Just hours ahead of UK Prime Minister Theresa May's touch-down here in Brussels, there is evidence - once again - of a yawning gulf between what's being hinted at by her office and the EU's reality.
Downing Street expects a revised Brexit deal in the offing, possibly ready for the House of Commons to vote on early next week. EU chief Brexit negotiator, Michel Barnier, is still talking about a "worrying political impasse".
Jean Claude Juncker, the president of the European Commission, says he expects no breakthrough during his meeting with Mrs May - but that is polite language compared to what I'm hearing behind the scenes.
Of course, it depends exactly what she asks for.
If the prime minister is looking for legally-binding assurances that the backstop mechanism to guarantee the Irish border will remain open after Brexit is not a trap or a permanent EU-UK post-Brexit solution, then EU diplomats tell me they could draw that up "anytime, 24/7".
That is, if Mrs May thinks it would be enough to get the Brexit deal through Parliament.
But few, if any, believe that would suffice for all MPs in the European Research Group, plus the DUP, to vote "yes" to the deal next week - never mind all the uncertainty in Parliament now caused by resignations from Labour and Theresa May's Conservative party.
And if the prime minister still wants backstop "assurances" to include a unilateral exit mechanism for the UK or a fixed, immovable end date, then she will meet an EU wall.
This is because the backstop is also a fallback mechanism for the EU to protect its single market.
UK's 'lack of knowledge'
The idea in Westminster that the EU will "blink in the end" rather than face a no-deal Brexit is correct, in that the EU is more flexible than it has previously indicated.
But the extent of its flexibility is grossly over-estimated by many MPs.
True, the EU has past form in budging at the last minute in high-stake negotiations like the Greek debt crisis - but only when it was deemed to be in the bloc's greater interest.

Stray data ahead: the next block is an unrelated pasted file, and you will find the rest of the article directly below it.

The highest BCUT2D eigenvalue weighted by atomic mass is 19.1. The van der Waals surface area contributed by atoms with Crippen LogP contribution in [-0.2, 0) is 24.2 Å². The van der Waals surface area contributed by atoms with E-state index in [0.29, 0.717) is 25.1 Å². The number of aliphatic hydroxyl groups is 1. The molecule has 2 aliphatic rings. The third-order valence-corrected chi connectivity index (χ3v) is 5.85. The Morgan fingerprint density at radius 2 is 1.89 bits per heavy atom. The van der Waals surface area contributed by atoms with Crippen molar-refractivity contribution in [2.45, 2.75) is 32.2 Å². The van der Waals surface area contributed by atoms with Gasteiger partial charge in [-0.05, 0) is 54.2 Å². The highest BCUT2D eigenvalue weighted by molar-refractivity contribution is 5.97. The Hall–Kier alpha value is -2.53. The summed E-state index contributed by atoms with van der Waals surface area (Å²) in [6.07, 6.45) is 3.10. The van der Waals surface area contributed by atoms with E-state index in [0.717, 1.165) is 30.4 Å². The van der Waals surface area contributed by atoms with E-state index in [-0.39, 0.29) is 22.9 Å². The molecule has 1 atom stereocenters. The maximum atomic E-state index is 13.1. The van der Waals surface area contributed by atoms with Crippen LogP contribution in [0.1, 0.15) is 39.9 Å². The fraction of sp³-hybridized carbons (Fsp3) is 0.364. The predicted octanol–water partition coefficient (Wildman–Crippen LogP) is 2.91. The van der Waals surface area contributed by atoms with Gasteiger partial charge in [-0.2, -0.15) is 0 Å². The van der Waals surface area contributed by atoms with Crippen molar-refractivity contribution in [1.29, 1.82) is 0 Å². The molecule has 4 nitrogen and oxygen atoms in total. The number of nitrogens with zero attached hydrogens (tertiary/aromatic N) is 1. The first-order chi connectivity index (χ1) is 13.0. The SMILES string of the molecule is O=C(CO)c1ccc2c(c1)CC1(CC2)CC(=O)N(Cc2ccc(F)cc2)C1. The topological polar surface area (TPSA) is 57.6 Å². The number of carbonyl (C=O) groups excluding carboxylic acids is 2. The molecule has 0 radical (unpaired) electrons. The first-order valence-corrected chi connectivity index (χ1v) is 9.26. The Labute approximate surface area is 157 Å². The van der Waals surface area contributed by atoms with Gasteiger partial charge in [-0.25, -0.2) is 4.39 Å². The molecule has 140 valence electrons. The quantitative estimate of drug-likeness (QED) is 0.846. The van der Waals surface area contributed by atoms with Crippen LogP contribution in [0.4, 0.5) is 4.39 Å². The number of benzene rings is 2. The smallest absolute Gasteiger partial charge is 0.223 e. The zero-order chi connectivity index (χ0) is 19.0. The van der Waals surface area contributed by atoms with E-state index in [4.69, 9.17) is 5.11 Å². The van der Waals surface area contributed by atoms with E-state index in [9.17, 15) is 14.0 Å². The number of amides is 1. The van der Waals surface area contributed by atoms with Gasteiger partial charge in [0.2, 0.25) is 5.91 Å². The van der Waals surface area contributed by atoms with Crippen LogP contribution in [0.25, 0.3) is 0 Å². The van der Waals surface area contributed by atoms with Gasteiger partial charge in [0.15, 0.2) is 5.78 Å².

In the case of Greece, the EU decided to bend the rules to save, in the opinion of its leaders, the wider euro currency.
But watering down or abandoning the backstop mechanism altogether is thought to be damaging to the EU.
However much EU leaders want to avoid a no-deal Brexit, leaving exposed a 500km (310-mile) gap is thought to be far more costly for them in the long term. That is because of the risk of non-EU regulation goods being smuggled into the wider single market via Northern Ireland and the rest of the UK.
That perceived threat to the single market means the EU will not abandon or fundamentally weaken the backstop unless there is a watertight alternative in place.
Last week, a group of Dutch politicians came back from the UK lamenting what they described as the "lack of knowledge" and "lack of interest" amongst many in Westminster about how the EU works.
The lack-of-knowledge part is also being said in Brussels of the UK's Attorney General Geoffrey Cox, on whom so much Downing Street hope is now riding in order to try to get a deal though Parliament.
While the House of Commons has swirled in increasing turmoil over the last few weeks, little at all has changed in EU-UK talks.
EU ready to protect itself
The current impasse over the Brexit deal still comes down to the UK disliking the backstop mechanism.
EU countries dislike it too, by the way, and would rather never use it - but the EU is "only" offering legally-binding clarifications or assurances to express this - as well as ways to avoid triggering the backstop altogether.
One example of the latter would be the UK agreeing to a permanent customs union.
But Downing Street insists those ideas won't fly in the House of Commons.
EU officials believe any breakthrough, if found, will materialise next month. If not, the EU is getting ready to grant an extension to the UK's leaving process - Brexit is due to happen on 29 March. They realise, too, that MPs may call for that extension even earlier.
But the tone is noticeably hardening in Brussels.
EU officials say if no progress is made with the UK, regardless of any extension time, then they will use those extra months to deepen their planning to protect themselves from a no-deal Brexit.
Of course, to an extent, this is fighting talk, designed to increase the pressure on the UK.
So are the repeated declarations of EU unity over Brexit by Michel Barnier, the EU's chief Brexit negotiator, as he tours European capitals.
That said, I have been struck of late by a growing sense in the EU as time goes by that a no-deal Brexit – though highly undesirable – will be manageable for them, while still very damaging to UK.